Fig 2. Sedimentological log of vibrocore 502017-1, collected at 56.033°N, 10.326°E, at a water depth of 9.1 m. The presence of peat with remains of Alnus overlain by lacustrine gyttja and marine mud shows that the area has been transgressed by the sea. A fruit stone of Cornus sanguinea was dated to c. 8850 cal. years BP (Table 1).
Fig. 2 Sedimentological log of vibrocore 502017-1, collected at 56.033°N, 10.326°E, at a water depth of 9.1 m. The presence of peat with remains of Alnus overlain by lacustrine gyttja and marine mud shows that the area has been transgressed by the sea. A fruit stone of Cornus sanguinea was dated to c. 8850 cal. years BP (Table 1).

Shore-level changes

In Fig. 3, we have plotted ages against elevation for marine, lacustrine and terrestrial deposits. Based on these ages, we suggest a curve that shows the development of the shore level in the Aarhus Bugt region over the last 12 000 years. The dated material comes from different sources, and it is difficult to quantify the vertical error on the samples, but we suggest an error of ± 0.5 m. Peat can be compacted significantly when covered by sand and many metres of seawater, which will lower the deposit (Baeteman et al. 2012).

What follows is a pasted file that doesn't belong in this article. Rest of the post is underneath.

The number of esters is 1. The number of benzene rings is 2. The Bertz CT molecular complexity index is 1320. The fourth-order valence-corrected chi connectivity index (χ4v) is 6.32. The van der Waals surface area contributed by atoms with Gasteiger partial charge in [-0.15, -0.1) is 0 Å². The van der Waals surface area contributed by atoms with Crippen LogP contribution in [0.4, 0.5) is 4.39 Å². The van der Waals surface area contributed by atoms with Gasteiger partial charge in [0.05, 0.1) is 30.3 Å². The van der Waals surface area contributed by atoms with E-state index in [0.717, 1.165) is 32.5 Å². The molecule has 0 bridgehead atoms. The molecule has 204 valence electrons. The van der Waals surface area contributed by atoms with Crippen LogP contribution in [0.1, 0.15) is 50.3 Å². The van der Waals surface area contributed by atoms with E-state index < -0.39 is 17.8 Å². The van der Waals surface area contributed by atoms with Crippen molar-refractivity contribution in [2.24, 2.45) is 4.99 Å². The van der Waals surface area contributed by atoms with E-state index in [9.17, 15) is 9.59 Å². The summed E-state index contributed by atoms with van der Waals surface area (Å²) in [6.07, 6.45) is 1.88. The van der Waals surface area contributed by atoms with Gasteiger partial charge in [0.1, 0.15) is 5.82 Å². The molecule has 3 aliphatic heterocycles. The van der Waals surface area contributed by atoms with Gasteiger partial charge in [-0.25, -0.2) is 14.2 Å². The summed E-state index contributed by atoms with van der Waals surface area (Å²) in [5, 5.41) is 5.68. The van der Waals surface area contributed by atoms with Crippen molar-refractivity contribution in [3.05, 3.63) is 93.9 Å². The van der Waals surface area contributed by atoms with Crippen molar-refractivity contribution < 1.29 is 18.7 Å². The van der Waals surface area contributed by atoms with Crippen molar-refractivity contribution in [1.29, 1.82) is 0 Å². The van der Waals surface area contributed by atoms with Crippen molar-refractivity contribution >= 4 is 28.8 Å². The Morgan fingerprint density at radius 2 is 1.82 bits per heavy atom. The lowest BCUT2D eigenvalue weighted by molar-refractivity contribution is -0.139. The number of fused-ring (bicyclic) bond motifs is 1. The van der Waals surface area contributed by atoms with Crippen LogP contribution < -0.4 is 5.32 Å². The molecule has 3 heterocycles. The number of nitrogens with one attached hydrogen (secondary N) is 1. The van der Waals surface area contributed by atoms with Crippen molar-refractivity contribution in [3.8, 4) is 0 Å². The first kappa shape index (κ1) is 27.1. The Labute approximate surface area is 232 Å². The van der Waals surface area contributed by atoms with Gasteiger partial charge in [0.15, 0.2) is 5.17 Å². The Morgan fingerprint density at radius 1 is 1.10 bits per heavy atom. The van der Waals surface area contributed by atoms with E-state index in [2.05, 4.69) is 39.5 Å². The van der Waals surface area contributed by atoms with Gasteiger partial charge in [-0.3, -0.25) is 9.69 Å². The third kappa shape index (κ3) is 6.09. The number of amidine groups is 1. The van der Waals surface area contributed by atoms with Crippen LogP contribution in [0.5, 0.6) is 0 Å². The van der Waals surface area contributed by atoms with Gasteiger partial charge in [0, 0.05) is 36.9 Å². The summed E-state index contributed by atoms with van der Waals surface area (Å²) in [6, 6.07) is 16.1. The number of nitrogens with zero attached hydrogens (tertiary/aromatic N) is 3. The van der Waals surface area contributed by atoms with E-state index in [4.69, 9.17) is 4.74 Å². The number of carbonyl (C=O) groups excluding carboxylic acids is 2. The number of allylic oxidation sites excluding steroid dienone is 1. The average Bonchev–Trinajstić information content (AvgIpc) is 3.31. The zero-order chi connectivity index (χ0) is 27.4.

Fig 3. Radiocarbon ages from the Aarhus Bugt area, plotted against elevation. The length of the bars represents the uncertainty range in the calibrated age (Table 1). The dashed curve shows our best estimate of the relative shore-level changes from c. 12 000 cal. years BP until today, with the shift from green to blue colour, indicating the time of the marine inundation of the Aarhus Bugt area.
Fig. 3 Radiocarbon ages from the Aarhus Bugt area, plotted against elevation. The length of the bars represents the uncertainty range in the calibrated age (Table 1). The dashed curve shows our best estimate of the relative shore-level changes from c. 12 000 cal. years BP until today, with the shift from green to blue colour, indicating the time of the marine inundation of the Aarhus Bugt area.

The curve is, thus, not well constrained, and we only indicate a likely development with a dashed line. The oldest age based on remains of dwarf shrubs from vibrocore 502052 yielded an age of 11 405–11 971 cal. years BP (Table 1). The lithology and fossil content of the core shows that at this time, there were lakes in the deep parts of Aarhus Bugt. The water level in the lakes rose in the following period, and the lakes became larger. In the Early Holocene, peat bogs were probably widespread in wet areas of the Aarhus Bugt area, whereas more dry areas were forested.